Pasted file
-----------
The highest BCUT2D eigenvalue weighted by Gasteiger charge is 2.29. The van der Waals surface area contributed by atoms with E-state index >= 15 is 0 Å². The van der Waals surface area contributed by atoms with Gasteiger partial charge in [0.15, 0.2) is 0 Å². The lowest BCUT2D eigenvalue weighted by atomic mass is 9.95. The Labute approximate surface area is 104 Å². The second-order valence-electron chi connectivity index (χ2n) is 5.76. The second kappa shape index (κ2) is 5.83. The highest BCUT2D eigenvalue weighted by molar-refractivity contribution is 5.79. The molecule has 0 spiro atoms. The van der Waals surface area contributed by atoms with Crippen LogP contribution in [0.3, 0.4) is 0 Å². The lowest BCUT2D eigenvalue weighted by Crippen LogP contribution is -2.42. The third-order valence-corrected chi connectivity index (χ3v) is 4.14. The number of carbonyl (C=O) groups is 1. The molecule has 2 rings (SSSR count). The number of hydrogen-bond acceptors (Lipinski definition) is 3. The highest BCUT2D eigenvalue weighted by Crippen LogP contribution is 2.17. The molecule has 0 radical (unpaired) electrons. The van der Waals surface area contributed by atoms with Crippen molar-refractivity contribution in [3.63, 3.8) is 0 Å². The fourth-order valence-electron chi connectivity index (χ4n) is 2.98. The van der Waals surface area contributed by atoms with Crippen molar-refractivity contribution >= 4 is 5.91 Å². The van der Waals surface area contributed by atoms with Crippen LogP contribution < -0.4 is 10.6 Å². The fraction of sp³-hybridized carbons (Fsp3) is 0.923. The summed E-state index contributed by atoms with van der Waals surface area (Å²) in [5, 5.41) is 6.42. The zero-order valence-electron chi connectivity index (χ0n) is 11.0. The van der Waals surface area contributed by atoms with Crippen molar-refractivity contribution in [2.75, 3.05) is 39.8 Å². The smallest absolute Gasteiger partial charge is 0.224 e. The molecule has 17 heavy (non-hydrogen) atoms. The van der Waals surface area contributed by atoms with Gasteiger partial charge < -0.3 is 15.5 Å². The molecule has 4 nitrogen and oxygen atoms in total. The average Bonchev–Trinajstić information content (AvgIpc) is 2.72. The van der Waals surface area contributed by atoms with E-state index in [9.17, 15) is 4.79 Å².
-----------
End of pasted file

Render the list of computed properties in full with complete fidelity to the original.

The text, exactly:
The highest BCUT2D eigenvalue weighted by Gasteiger charge is 2.29. The van der Waals surface area contributed by atoms with E-state index >= 15 is 0 Å². The van der Waals surface area contributed by atoms with Gasteiger partial charge in [0.15, 0.2) is 0 Å². The lowest BCUT2D eigenvalue weighted by atomic mass is 9.95. The Labute approximate surface area is 104 Å². The second-order valence-electron chi connectivity index (χ2n) is 5.76. The second kappa shape index (κ2) is 5.83. The highest BCUT2D eigenvalue weighted by molar-refractivity contribution is 5.79. The molecule has 0 spiro atoms. The van der Waals surface area contributed by atoms with Crippen LogP contribution in [0.3, 0.4) is 0 Å². The lowest BCUT2D eigenvalue weighted by Crippen LogP contribution is -2.42. The third-order valence-corrected chi connectivity index (χ3v) is 4.14. The number of carbonyl (C=O) groups is 1. The molecule has 2 rings (SSSR count). The number of hydrogen-bond acceptors (Lipinski definition) is 3. The highest BCUT2D eigenvalue weighted by Crippen LogP contribution is 2.17. The molecule has 0 radical (unpaired) electrons. The van der Waals surface area contributed by atoms with Crippen molar-refractivity contribution in [3.63, 3.8) is 0 Å². The fourth-order valence-electron chi connectivity index (χ4n) is 2.98. The van der Waals surface area contributed by atoms with Crippen molar-refractivity contribution >= 4 is 5.91 Å². The van der Waals surface area contributed by atoms with Crippen LogP contribution < -0.4 is 10.6 Å². The fraction of sp³-hybridized carbons (Fsp3) is 0.923. The summed E-state index contributed by atoms with van der Waals surface area (Å²) in [5, 5.41) is 6.42. The zero-order valence-electron chi connectivity index (χ0n) is 11.0. The van der Waals surface area contributed by atoms with Crippen molar-refractivity contribution in [2.75, 3.05) is 39.8 Å². The smallest absolute Gasteiger partial charge is 0.224 e. The molecule has 17 heavy (non-hydrogen) atoms. The van der Waals surface area contributed by atoms with Gasteiger partial charge < -0.3 is 15.5 Å². The molecule has 4 nitrogen and oxygen atoms in total. The average Bonchev–Trinajstić information content (AvgIpc) is 2.72. The van der Waals surface area contributed by atoms with E-state index in [9.17, 15) is 4.79 Å².